For urbanites, east versus west coast is a time-honored debate — a living, breathing, competition hashed out via earnest and often intractable comparisons that range from the cultural, to the geographic, to the idiosyncratic. Fast or slow; sun or snow; traffic or far worse traffic.
Rarely, however, has tech, the crown sector of California’s famed and economically fertile Silicon Valley — not to mention the proving ground for just about every tech mogul since before the rise of the Internet — been up for argument. Spare maybe, right now.
According to Julie Samuels, executive director and founder of Tech:NYC, a non-profit representing the city’s tech industry, the debate over the dominance of California’s Silicon Valley has credence. Samuels would know, having made the Valley to Alley transition herself.
“For a long time, if you worked in tech there was a lot of pressure to go to The Valley,” said Samuels, who made her push back to New York about four years ago. “Over the past five years, that’s really changed, and increasingly as the tech sector in New York has exploded, you see just as many people that want to come here.”
New Yorkers in search of proof of California’s tech exodus need not look any further than the recent flurry of expansions taking place right in their backyards, chief among them, the announcement that Amazon, long-based in Seattle, will set up shop in Long Island City as part of a split bid for two new headquarters, the other slated to open just outside of D.C. in Crystal City. Over time, Amazon’s plan will bring a formidable 25,000 new jobs — a figure that makes Google’s recently announced intention to double their New York staff to 14,000 employees look almost diminutive in comparison.
While not even the biggest New York tech evangelists would venture as far to rule out Silicon Valley’s outsized impact on the tech world — after all, Valley-based venture capital totaled $58 billion in investments as recently as this August — some statistics, especially those of one of the Bay Area’s biggest metro hubs, San Francisco, portend an environment of atrophy.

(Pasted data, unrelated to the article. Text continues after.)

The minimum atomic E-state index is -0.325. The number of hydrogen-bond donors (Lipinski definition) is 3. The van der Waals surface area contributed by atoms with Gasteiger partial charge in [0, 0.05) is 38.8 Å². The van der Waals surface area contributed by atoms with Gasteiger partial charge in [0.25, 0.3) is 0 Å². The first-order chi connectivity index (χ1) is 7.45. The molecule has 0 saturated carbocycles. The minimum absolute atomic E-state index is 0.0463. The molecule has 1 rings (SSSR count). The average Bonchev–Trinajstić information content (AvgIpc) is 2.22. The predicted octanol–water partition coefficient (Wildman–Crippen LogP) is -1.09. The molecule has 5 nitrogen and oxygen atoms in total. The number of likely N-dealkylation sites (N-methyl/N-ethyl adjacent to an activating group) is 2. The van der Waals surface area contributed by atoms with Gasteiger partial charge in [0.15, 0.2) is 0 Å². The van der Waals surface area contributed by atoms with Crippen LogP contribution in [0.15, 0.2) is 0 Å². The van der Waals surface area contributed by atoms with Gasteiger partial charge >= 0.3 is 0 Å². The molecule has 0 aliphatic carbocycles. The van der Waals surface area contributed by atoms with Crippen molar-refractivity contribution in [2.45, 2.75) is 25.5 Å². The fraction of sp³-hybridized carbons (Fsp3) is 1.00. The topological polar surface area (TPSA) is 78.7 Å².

According to property company, Redfin, San Francisco saw a net outflow of more than 15,000 residents in 2017, making it the biggest loser of any major city across the country.
New York, for what it’s worth, was second on that list, but clocked in with a net loss that was a whole 20 percent smaller than that of its west coast kin.
Among the recent outgoing Bay Area residents is New Yorker-cum-Silicon-Valley-defector Arthur Jun, 29, who explained that while he set off eastward to work in tech, he also made the pilgrimage to get away from it.
“San Francisco has become really kind of static in a sense. It’s very tech heavy,” said Jun, who came to New York in 2016 to work for Spotify. “Every time you go to a bar, you’ll run into someone you know. Every conversation in a bar is about my work.
“In New York you meet business folk, fashion people and you get a variety. It’s refreshing… There was a lot of spirit [in San Francisco] and it’s dying.”
Likewise, Samuels, who now spends her days fostering the best possible environment for the tech industry and the people that it encompasses, said that while New York’s ample offerings of culture and entertainment may drive individuals out east, it’s the individuals that often drive the companies.